The figure of 800,000 will not remain stable, even if it rises no further. If he can find work, he will probably bring his family to join him so admitting him will lead to the admission of several more people. On the other hand, it’s possible that Syria will stabilise over the next decade in which case Ahmed may decide to return.

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From OECD’s Interntional Migration Outlook 2013, p160

OECD statistics published in 2013 (p.160) show a note of caution as Germany has a less favourable ratio of contribution to expense from its migrants than any other EU country. In spite of that, the welcomer argument still has more traction in Germany than in any other EU country. By contrast, the response of the British government, where migrants are net contributors, has been to act as though refugees at the other end of Europe are someone else’s problem.

However, Germany’s demographics provide a compelling reason to pay attention to the welcomers. Germany has the demographic bulge of an ageing population in which the birth rate has been below the replacement rate for some time. Over 20% of Germans are over the statutory retirement age of 65 (p.76). A further 14% are between 55 and 65, expecting to retire in the next decade. Germany is operating a generous welfare state paid for by one of the healthiest economies in the world, but it is facing an imminent shortage of workers to operate that economy. It’s no wonder the German government sees an influx of working age migrants as more of an opportunity than a problem.

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Demographics in Germany: a country in need of migration (CIA Wold Factbook)

Simply looking at the demographics only tells part of the story, as Germany’s cultural openness is also a factor. Hungary has a similar demographic bulge and declining population to Germany, but the Hungarian response to the trek has been among the most hostile.

A diversity of migrants

Vargas-Silva highlights the difficulties of predicting the impact of migration:

Estimates must take account of migrants’ characteristics such as skill level, age distribution, family composition, health status, fertility patterns, and the temporary versus permanent nature of immigration.

The briefing prioritises skill level as the chief determinant of a migrant’s contribution, but no one is collecting the CVs of the northwestward trekkers. The countries they are passing through are overwhelmed with either providing services or fortifying their borders, or in many cases both.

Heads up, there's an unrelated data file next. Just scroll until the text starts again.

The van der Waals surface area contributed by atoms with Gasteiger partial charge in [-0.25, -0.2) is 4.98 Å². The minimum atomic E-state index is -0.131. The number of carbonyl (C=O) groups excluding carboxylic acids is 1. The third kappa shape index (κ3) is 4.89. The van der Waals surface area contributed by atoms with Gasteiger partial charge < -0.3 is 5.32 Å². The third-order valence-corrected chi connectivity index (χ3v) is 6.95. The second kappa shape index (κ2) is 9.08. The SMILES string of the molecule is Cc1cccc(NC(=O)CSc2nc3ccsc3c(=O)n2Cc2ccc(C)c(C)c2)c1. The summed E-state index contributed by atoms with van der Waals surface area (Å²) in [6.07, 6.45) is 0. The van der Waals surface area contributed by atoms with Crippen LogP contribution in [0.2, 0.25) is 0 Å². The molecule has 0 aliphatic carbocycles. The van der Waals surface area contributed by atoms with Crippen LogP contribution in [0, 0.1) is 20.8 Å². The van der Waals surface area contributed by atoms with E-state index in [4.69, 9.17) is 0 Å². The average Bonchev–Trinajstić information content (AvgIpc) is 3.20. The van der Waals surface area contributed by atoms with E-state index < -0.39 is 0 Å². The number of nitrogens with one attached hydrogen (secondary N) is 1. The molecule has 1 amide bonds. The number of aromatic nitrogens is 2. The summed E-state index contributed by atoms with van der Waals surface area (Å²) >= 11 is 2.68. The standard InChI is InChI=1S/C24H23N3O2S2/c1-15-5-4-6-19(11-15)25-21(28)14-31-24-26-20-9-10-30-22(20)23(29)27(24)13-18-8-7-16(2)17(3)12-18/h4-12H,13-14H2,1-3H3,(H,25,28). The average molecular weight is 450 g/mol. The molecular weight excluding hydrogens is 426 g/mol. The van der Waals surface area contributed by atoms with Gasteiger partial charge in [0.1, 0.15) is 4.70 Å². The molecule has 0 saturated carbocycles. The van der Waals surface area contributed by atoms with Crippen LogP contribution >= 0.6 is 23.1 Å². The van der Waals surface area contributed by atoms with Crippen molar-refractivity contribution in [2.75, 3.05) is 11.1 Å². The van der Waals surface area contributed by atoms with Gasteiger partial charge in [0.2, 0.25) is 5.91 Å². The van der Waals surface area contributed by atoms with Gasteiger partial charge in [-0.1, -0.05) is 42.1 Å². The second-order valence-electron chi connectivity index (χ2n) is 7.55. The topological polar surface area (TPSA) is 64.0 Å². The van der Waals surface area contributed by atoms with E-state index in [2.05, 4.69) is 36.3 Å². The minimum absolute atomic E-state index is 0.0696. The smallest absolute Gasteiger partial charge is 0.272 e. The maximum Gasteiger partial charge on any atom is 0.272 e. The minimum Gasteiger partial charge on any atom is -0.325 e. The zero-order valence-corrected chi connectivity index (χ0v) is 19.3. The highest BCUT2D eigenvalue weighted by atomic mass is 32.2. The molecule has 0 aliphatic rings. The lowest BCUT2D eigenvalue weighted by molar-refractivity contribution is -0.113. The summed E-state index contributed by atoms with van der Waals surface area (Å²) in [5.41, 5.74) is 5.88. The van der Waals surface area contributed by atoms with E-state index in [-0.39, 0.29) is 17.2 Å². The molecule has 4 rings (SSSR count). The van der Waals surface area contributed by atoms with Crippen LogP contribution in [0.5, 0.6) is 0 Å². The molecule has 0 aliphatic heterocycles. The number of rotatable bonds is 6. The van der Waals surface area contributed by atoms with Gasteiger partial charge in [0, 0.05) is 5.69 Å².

Yet to debate whether the refugees coming in will benefit EU countries or drain their resources is to miss Gurrìa’s point. The refugees are already in the EU. The available options are to throw them back into the Mediterranean, a policy the most hardened defensives balk at, or to formulate policies that make the most of the situation.

Forging opportunity from crisis

The basis of a sensible policy must be to turn refugees into productive citizens. That means accepting the fact that in the short term, their needs will exceed their ability to contribute. Ahmed has been bombed, beaten and nearly drowned, and his experience is not unusual. Many will be physically or psychologically injured, and will need medical support to recover. Most will need to be provided with housing, clothing, food and language instruction before they can work productively.

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Welcomers demonstrate in Hamburg, January 2015 (Rasande Tyskar [CC / Flickr])

Whether providing these services will be more or less expensive than the massive police operations mounted to block the trek, such as that under way in Hungary, is unclear. What is clear is that a policy of acceptance will be far more likely to turn them into a benefit for their host nations in the years to come than a policy of exclusion, which will lead to the impoverished ghettos that Gurrìa warns of.

Yet the fundamental argument deployed by the welcomers is not one of economic utilitarianism. It is that people struggling ashore from rubber boats deserve our compassion, and that compassion is a tenet of any society worth living in. As European leaders continue to play pass the problem in the manner they learned as children playing pass the parcel, we can only hope they remember that.